- Tastemade Studios12.Jul 2017
Post Production was separate from the main company and treated as lesser. The main office would specifically exclude Post Production from certain group activities and perks.
Support from management
The Head of Post was consistently rude and completely disinterested in interacting with employees. The two Post Coordinators were completely unqualified.
The editors themselves often worked wonderfully as a team, but teamwork and collaboration were discouraged at the managerial level.
Freedom to work independently
Editors were not trusted to make even the most minor of decisions without multiple, largely redundant, levels of approval and oversight.
Zero. Management's aversion to even basic communication meant everything from weekly scheduling to major department policy could change with little to no warning or explanation.
While there were a large number of incredibly talented women in our department, it was painfully obvious their work and opinions were not valued to an equal degree. All male creative meetings were not uncommon.
Attitude towards older colleagues
There was no age bias that I could see in the office. Though, most editors were in their mid-20's to mid 30's.
There are neither growth opportunities, nor support for professional development.
Overall compensation for your work
At the time I was hired, Tastemade was offering a highly competitive rate for their experienced editors. By the time I left, that rate had been nearly cut in half for new hires. Current rates are below industry standard.
Office / Work Environment
The Post office was always freezing, especially in the winter, forcing editors to bring blankets and heavy jackets to work. Despite pleas from the editors, management largely ignored the problem.
To their credit, Tastemade was good about not forcing editors to work late or take work home with them. Unfortunately, though most editors were hired as freelances and promised flexible schedules, the Post Coordinators often berated and guilted editors when requesting days off.
Despite being classified as a freelance employee, Tastemade consistantly blurred the lines to their benefit. Editors were expected to work 5 day work weeks and were discouraged from taking any time off, including sick leave. When requesting days off, the Head of Post and Post Coordinators would often suggest that there might not be "work available" or that we'd be replaced. The number of editors working at any given time was constantly in flux and editors were often given zero warning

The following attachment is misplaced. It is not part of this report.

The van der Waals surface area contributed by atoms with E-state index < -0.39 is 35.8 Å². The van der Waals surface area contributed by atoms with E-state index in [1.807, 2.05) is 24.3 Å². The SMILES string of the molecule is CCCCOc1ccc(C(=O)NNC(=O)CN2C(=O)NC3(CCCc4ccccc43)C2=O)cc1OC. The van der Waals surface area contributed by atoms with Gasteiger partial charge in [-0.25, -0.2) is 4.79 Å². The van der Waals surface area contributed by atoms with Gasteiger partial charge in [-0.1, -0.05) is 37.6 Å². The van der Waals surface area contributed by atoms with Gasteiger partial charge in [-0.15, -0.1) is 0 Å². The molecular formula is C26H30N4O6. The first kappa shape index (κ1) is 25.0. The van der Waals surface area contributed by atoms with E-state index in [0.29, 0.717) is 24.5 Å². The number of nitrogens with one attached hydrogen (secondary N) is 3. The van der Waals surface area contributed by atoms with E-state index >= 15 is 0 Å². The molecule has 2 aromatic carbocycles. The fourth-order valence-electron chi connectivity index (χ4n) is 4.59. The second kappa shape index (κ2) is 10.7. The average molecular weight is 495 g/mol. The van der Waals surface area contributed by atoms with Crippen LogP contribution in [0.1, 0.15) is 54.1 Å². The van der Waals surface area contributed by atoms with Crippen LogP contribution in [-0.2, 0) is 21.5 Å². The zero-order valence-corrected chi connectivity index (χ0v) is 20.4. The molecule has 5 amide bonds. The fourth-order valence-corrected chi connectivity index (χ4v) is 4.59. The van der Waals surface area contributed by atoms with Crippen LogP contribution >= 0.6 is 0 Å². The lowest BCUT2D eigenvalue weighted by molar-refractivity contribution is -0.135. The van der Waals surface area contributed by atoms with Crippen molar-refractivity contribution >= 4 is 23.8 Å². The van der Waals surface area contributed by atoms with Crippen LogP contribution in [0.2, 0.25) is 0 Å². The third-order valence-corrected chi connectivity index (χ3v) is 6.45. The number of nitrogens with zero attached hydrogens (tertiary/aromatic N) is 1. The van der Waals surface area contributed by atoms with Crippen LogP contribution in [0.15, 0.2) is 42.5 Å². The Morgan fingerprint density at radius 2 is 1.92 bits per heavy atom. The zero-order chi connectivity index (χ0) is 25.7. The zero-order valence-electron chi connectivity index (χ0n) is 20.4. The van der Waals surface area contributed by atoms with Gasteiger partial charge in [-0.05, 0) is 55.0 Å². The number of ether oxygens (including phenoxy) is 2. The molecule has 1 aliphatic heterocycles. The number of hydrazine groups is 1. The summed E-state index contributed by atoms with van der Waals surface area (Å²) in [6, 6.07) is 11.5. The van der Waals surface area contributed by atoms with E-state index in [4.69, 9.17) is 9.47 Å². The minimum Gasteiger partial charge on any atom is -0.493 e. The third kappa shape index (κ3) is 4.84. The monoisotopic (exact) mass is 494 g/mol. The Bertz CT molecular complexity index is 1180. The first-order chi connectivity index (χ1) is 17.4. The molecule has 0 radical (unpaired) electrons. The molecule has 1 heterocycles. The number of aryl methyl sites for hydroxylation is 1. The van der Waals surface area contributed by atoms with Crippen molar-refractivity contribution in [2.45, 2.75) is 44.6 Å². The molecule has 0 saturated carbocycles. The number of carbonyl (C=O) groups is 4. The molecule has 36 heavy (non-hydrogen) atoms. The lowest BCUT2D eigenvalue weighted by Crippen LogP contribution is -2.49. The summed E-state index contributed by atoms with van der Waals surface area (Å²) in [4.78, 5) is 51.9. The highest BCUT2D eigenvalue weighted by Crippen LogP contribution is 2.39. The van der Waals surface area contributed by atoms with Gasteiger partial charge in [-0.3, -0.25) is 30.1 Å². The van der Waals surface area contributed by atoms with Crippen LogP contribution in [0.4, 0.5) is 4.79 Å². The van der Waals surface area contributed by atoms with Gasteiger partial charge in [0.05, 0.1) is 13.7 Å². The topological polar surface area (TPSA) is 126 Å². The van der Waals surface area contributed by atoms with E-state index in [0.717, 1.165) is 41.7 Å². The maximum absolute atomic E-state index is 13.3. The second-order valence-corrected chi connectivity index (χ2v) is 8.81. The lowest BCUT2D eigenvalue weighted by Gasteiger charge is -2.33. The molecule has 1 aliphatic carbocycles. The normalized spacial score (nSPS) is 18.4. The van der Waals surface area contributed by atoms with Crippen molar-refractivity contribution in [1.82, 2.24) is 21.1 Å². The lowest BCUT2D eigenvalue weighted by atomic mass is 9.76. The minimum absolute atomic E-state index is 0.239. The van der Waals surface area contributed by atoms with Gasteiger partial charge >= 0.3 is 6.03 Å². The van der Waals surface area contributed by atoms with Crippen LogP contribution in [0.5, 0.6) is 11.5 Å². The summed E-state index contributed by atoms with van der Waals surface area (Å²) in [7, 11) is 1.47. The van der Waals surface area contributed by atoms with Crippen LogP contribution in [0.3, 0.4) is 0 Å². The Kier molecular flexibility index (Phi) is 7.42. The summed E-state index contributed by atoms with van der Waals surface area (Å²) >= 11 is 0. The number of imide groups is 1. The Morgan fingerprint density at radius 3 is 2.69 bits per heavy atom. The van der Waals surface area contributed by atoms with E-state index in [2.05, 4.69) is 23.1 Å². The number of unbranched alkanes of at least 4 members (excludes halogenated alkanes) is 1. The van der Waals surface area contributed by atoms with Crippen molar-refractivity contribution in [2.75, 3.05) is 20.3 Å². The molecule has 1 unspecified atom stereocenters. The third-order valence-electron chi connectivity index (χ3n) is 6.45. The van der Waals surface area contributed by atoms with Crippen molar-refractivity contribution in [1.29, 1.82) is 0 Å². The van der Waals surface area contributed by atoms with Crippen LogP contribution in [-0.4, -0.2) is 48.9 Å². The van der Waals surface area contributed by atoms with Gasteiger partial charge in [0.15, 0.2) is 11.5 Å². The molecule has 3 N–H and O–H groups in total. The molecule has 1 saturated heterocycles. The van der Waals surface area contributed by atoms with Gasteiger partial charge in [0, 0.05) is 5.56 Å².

The challenge in the work came solely from the startling lack of development or pre-production put into their projects. Editors were often given unusable footage with zero input or direction from producers, only to be scolded when the final product did not meet their expectations.
Inclusive / Diverse
While the Post Production department was fairly diverse, it quickly became clear that female editors were not valued. The Head of Post and Post Coordinator would often hold creative meetings that failed to include any of the many incredibly talented women on staff.
Suggestions for improvement
- Replace the Head of Post Production and Post Coordinator. Demand that producers take responsibility for their productions and provide editors with clearly developed content and well thought out direction. Stop blaming post production for failures in development/production/management.
What I like about the company
The fellow editors. I had the good fortune of meeting and working with some incredibly talented, collaborative and all around wonderful editors.
What I dislike about the company
Post Management. The Head of Post and Post Coordinator. The Head of Post seemed content to sit back and avoid actual management duties at all costs. The Post Coordinator seemed intent on blaming any and all issues on the editors, creating impossible situations that, after a while, felt like concerted efforts to set the editors up for failure.
- CompanyTastemade Studios
- CitySanta Monica
- Are you a Current or Former Employee?Former job since 2017